In a case reflecting the sorry state of affairs with respect to patent prosecution in India, the Intellectual Property Appellate Board (IPAB) had set aside the order passed by the Delhi Patent Office refusing patent to Pfizer’s anti-psychotic drug. Pfizer’s patent application (No. 1154/DEL/1997) was directed to Ziprasidone mesylate trihydrate for treatment of psychotic disorders. The First Examination Report (FER) on the application was issued on Apr 2006 for which Pfizer filed a response in Mar 2007. Subsequently, an office action was issued objecting to the claims under section 3(d) & (e) of the Patents Act. Notwithstanding the response filed by Pfizer furnishing necessary data, the Assistant Controller had then refused grant of patent under section 3 (d) & (e) in the order dated Mar 2010 leading to Pfizer filing an appeal against the order before the IPAB.
Pfizer argued that the impugned order reflected total non-application of mind and misconception on the part of the patent office and hence the order should be set aside. What is appalling is that the Assistant Controller had considered a compound “Ziprasidone mesylate monohydrate” as the closest prior art which is a non-existing compound as contended by Pfizer. On this issue, the IPAB concluded that “It is pertinent to note that the Assistant Controller proceeded to consider the claims mainly on the basis of the above said comparison of prior art compound which was not at all in existence which reflects the total non-application of mind of the Assistant Controller into the claims raised by the applicant for appellant herein. We have no hesitation to hold that on the above said ground itself the entire impugned order is vitiated”.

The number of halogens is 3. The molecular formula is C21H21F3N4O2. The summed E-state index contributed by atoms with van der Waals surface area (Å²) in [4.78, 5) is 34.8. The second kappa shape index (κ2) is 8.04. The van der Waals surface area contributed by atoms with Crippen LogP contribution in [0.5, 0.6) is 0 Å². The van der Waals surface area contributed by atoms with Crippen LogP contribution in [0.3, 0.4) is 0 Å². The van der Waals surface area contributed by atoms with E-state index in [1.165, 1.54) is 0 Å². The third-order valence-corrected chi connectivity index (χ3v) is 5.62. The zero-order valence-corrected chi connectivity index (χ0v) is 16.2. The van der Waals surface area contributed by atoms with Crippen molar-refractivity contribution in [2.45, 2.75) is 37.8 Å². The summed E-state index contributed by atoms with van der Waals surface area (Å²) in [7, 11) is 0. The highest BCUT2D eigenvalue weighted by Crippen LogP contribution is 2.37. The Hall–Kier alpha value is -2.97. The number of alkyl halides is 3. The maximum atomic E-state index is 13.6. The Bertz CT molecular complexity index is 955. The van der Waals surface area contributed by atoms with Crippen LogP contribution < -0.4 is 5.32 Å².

The Assistant Controller had observed in the impugned order that Pfizer had not furnished comparative experimental data to show the therapeutic efficacy of the drug and had invoked section 3 (d) & (e). The IPAB concluded that the records show that the applicant had indeed provided the data and had the Assistant Controller not been satisfied with the data, he ought to have given reasonable opportunity to the applicant as under section 15 instead of mechanically and arbitrarily refusing the application.
Other than setting aside the impugned order, the IPAB had directed the Assistant Controller to consider the issue afresh, to raise definite and specific objections affording reasonable opportunity for the applicant to argue their case and to pass orders on merit in accordance to law within a period of five months from the date of receipt of copy of the IPAB’s order.
For the hapless applicant who filed the patent application in 1997, to be refused grant of patent in a shockingly arbitrary manner mainly on the basis of a non-existing compound and to have to wait for almost eighteen years with still some hurdles to cross over for grant of patent, it will be an understatement to call it a travesty of justice.